Nonprofit, independent journalism. Supported by readers.


Government’s role: It’s primarily about the needs of people, not business

Let’s stop talking about government as a needed friend of business or a mirror of business; let’s start talking about government as an instrument of the people.

It is not government’s job to help business.

Mark Stahura

It is not government’s role to be designed around business, or to follow business’ needs, or especially to pretend to run like a business.

Government’s job is to help people.

Government’s role is to be designed around people, to follow people’s needs, and especially to at least pretend to care about people. And most especially the people who need the most care.

I am very lucky to work in a very caring workplace. There’s no yelling, no cutthroat competition; there is discussion and creativity and wickedly smart decision-making (that has turned the company around). There is continuing emphasis on truth telling, understanding, concern, well-being, and balance. We’re reading articles and talking these days about fostering a business culture where people trust each other, care for each other, and become friends. This, the research says, makes for more productive and longer-lasting employees (in both tenure and life). But if, even at my company, a position isn’t truly needed, that position and that person are shown the door. No second thoughts or self-consciousness about it.

Unavoidably selfish

Businesses are intrinsically and unavoidably selfish. There is no Common Good, no Society at Large, no transcendent morality – beyond their own mission and bottom line. There are no nations or cities or neighborhoods. Every business works hard to succeed, with complete and deliberate blindness to arbitrary divisions in the world. It works hard to find every edge it can find in order to succeed. It concerns itself only with its own welfare. Its advantage-seeking is relentless and ruthless. Its generosity is genuine but confined. People within businesses, ultimately, are not people; they are costs.

Article continues after advertisement

What businesses want is every advantage, regardless of implication. If people (as costs) can be found cheaper elsewhere, then it is imperative to claim that advantage. If other burdens – taxes, regulations, market restrictions, laws – can be turned to their advantage, businesses have an obligation to urge those changes, without concern for costs beyond their own. Business cares only about its own flourishing. It is immensely creative at this. It leverages its deep pockets to make government change things to its advantage.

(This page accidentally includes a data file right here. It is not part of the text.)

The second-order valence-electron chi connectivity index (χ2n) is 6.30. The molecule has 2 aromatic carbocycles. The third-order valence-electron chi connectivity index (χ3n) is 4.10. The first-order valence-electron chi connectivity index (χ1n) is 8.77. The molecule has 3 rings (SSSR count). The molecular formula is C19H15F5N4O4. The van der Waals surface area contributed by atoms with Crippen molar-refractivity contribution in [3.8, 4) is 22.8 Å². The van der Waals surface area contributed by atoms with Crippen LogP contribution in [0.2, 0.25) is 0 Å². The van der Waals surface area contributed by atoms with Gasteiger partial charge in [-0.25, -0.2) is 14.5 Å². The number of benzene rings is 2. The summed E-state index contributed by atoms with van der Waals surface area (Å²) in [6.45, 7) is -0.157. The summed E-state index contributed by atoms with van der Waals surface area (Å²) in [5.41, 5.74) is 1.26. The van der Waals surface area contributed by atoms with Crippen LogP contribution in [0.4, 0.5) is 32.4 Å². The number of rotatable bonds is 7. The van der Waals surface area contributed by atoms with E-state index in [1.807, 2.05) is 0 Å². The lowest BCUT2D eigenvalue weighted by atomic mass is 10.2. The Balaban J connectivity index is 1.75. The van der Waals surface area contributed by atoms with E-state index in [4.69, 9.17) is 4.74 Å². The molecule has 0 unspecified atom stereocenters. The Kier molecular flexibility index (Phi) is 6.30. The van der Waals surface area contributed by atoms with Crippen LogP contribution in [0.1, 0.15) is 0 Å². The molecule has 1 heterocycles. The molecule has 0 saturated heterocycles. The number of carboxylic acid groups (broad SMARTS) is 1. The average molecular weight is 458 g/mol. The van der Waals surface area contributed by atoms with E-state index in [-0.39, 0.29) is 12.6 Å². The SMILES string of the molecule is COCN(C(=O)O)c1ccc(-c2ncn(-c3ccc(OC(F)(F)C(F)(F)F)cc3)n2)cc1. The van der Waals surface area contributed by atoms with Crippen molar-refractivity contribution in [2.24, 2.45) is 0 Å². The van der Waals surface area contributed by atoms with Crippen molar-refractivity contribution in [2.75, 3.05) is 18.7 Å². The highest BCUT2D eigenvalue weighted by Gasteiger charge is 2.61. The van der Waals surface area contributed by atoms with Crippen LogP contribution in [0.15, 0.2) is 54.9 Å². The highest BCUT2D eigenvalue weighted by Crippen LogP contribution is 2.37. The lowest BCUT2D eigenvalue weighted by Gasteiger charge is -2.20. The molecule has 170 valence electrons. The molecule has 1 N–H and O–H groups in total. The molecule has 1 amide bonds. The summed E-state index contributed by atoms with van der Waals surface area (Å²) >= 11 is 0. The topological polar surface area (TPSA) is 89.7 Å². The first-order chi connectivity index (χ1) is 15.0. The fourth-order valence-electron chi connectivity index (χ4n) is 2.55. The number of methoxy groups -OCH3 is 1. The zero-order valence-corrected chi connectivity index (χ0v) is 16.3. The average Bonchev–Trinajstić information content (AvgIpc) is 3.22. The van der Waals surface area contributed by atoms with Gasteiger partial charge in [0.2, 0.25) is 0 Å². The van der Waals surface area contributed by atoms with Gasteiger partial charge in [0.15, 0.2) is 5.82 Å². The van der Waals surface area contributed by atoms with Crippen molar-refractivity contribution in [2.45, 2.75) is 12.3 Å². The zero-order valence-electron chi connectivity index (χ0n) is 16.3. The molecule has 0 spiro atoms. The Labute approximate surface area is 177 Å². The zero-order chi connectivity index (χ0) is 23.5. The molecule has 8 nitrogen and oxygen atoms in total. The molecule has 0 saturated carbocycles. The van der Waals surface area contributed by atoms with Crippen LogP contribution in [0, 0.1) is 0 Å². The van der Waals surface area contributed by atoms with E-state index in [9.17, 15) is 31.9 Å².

Even nonprofit business has to operate this way. It may serve a societal need (a legal fund, literacy, heating assistance, church outreach, etc.) but it cannot possibly attend to the whole of the community or the world.

Government as counterbalance

Government ought to define itself as the counterbalance to business’ selfishness. It is not the role of government in a just society to be as minimal as it can be. On the contrary, it needs to be as robust as business in every way, to lend muscle to the continuing needs of people – as people – in a world in which business takes no responsibility for people as people. Government needs to address, in the absence of any business concern, the health of the whole – not just people, but the earth as well. No business will ever take this on.

Helping business merely helps business. Everything else around business – health, the environment, culture, open discourse, basic human needs of food and shelter, education, and more – takes a back seat as business consumes resources into itself. This doesn’t mean that government should be anti-business. Business provides the means for us to live, recreate, procreate, and invest in the future. Business creates and innovates to make our lives truly better. That doesn’t mean, however, that business has people’s or the world’s best interests at heart.

Business can take care of itself, given an open and level playing field. Society as a whole has only government to rely on for its stability and health. Every law and policy is a balancing act between competing interests – the interest in speedy transport versus the interest in safety (speed limits); the interest in low-cost production versus the interest in workers’ safety (OSHA regulations); the interest in size efficiencies versus the interest against stifling competition (antitrust laws).

Government should begin this balancing act from a position that considers the people’s direct interests more strongly than businesses’. Let’s stop talking about government as a needed friend of business or a mirror of business; let’s start talking about government as an instrument of the people.

Mark Stahura lives in St. Paul and works both at a Christian nonprofit and at a church.


If you’re interested in joining the discussion, add your voice to the Comment section below — or consider writing a letter or a longer-form Community Voices commentary. (For more information about Community Voices, see our Submission Guidelines.)